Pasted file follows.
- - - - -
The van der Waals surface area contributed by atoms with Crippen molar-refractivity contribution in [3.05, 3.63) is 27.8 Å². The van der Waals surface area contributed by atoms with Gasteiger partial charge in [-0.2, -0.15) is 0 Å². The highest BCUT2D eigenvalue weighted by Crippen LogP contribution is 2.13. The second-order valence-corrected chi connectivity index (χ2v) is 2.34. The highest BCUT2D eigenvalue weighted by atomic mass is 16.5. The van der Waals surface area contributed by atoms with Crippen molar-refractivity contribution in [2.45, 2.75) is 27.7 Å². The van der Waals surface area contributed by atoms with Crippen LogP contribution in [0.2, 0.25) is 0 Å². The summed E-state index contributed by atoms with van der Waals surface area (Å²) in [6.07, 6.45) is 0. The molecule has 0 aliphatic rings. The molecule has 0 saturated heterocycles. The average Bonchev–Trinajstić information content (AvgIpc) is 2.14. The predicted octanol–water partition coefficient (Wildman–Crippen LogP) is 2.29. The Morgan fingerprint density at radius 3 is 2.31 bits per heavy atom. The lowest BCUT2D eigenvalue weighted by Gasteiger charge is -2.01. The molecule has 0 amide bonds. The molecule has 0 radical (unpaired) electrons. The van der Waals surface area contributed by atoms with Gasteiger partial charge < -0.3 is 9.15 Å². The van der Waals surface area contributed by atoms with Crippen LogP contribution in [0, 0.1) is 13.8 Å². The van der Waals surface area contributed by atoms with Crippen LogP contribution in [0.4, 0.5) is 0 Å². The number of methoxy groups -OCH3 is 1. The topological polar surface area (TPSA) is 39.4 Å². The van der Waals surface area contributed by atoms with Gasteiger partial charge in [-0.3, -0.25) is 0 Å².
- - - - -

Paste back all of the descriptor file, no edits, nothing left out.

The van der Waals surface area contributed by atoms with Crippen molar-refractivity contribution in [3.05, 3.63) is 27.8 Å². The van der Waals surface area contributed by atoms with Gasteiger partial charge in [-0.2, -0.15) is 0 Å². The highest BCUT2D eigenvalue weighted by Crippen LogP contribution is 2.13. The second-order valence-corrected chi connectivity index (χ2v) is 2.34. The highest BCUT2D eigenvalue weighted by atomic mass is 16.5. The van der Waals surface area contributed by atoms with Crippen molar-refractivity contribution in [2.45, 2.75) is 27.7 Å². The van der Waals surface area contributed by atoms with Crippen LogP contribution in [0.2, 0.25) is 0 Å². The summed E-state index contributed by atoms with van der Waals surface area (Å²) in [6.07, 6.45) is 0. The molecule has 0 aliphatic rings. The molecule has 0 saturated heterocycles. The average Bonchev–Trinajstić information content (AvgIpc) is 2.14. The predicted octanol–water partition coefficient (Wildman–Crippen LogP) is 2.29. The Morgan fingerprint density at radius 3 is 2.31 bits per heavy atom. The lowest BCUT2D eigenvalue weighted by Gasteiger charge is -2.01. The molecule has 0 amide bonds. The molecule has 0 radical (unpaired) electrons. The van der Waals surface area contributed by atoms with Gasteiger partial charge < -0.3 is 9.15 Å². The van der Waals surface area contributed by atoms with Crippen LogP contribution in [0, 0.1) is 13.8 Å². The van der Waals surface area contributed by atoms with Crippen LogP contribution in [0.4, 0.5) is 0 Å². The number of methoxy groups -OCH3 is 1. The topological polar surface area (TPSA) is 39.4 Å². The van der Waals surface area contributed by atoms with Gasteiger partial charge in [-0.3, -0.25) is 0 Å².